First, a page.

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Kimba Nuclear Dump and The Voice from First Nations’ Journalist Perspective

Written by: Ned K. on 5 March 2023


(Above: sourced from the "Barngarla : Help Us Have A Say on Kimba" Facebook page)

A feature of the Adelaide Festival of Arts is Writers' Week held in the first week of March.

This year's Writers' Week theme according to its Director Louise Adler is "the notion of truth - truths we acknowledge, truths we feel are debatable and those beyond debate".

One session programmed was "Open Your Hearts Australia" about the Uluru Statement From The Heart and the Referendum on The Voice later this year. The presenter for this session, Cobbie Cobbie woman Professor Megan Davis, could not attend.

In her place three First Nations journalists, Nat Ahmat, Jodan Perry and Jack Latimore shared their experiences with Nat and Jodan working for SBS and  Jack for The Age as First Nations journalists.

They said that their main objective leading up to the Referendum on The Voice was to engage with the incredibly diverse First Nations peoples across the whole of Australia so their voices were heard during the lead up to the Referendum. They said there was no one view among what they called "their mob" about The Voice and constitutional recognition of First Nations people. 
However, they all said that despite the diversity of views and level of understanding of the government's idea for a Referendum, there was one Truth that "their mob" all understood. That is the "white fella society" is a settler society on their land.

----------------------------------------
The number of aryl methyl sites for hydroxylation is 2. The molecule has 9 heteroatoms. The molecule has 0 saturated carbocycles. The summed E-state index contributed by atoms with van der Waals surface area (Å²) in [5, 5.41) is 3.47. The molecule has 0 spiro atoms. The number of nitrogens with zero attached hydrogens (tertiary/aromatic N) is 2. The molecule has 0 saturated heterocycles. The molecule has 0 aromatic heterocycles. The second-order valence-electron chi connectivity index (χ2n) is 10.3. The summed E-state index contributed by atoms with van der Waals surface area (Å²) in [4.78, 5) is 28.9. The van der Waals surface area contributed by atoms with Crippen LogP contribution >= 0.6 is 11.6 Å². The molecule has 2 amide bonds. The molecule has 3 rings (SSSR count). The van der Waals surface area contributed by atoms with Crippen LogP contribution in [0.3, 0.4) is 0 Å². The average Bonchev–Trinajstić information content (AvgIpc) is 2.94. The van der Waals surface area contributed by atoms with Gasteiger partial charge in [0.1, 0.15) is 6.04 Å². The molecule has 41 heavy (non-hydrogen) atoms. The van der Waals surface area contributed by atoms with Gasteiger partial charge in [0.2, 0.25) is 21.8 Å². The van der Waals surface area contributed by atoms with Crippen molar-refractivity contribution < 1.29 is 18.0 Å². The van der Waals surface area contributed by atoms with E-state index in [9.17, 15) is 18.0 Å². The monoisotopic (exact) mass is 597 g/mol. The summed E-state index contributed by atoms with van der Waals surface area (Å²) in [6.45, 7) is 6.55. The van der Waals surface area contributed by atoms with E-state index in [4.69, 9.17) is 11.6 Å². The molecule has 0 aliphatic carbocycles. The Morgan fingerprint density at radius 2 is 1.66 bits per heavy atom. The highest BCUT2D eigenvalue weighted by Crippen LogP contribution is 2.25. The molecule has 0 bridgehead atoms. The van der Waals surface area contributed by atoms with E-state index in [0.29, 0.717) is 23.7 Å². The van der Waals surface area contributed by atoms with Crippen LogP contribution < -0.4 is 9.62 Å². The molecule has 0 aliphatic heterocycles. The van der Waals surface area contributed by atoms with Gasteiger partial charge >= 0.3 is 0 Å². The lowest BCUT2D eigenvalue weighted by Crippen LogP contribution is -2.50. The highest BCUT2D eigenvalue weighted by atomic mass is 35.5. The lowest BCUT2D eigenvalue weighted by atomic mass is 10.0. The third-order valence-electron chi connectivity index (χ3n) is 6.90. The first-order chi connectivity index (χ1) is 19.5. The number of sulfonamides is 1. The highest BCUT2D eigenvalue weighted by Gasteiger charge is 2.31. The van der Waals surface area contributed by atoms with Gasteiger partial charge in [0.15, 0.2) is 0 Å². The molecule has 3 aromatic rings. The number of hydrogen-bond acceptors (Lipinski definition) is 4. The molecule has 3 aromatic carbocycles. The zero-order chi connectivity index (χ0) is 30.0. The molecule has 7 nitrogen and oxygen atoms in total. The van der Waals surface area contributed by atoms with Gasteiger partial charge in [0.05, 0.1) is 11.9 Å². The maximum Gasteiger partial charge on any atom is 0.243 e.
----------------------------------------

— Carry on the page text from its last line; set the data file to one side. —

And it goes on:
That was one the fundamental Truth. Whether the Voice and Referendum would progress the First Nations’ people cause, the journalists said there was nowhere near a unanimous view within First Nations people based on their conversations with "their mob" so far.

On the same day as the three journalists gave their presentation at Writers' Week, there was a small snippet on the 24 hours mainstream media cycle that First Nations people on Eyre Peninsula in SA had lodged a Federal Court appeal against the proposed Nuclear Dump on their land near Kimba on Eyre Peninsula.

The federal Labor Government and SA Labor Government leaders regularly start speeches with Acknowledgment to Elders Past, Present and Emerging and that they are on Aboriginal Land, always was and always will be.

If the First Nations people on Eyre Peninsula do not want a nuclear dump on their Land, that should be the end of story to uphold the Truth that Aboriginal Land always was and always will be.

What will be the meaning of The Voice if settler governments and their Federal Court ignore the First Nations people of Eyre Peninsula regarding their opposition to the settler society proposed nuclear dump? 


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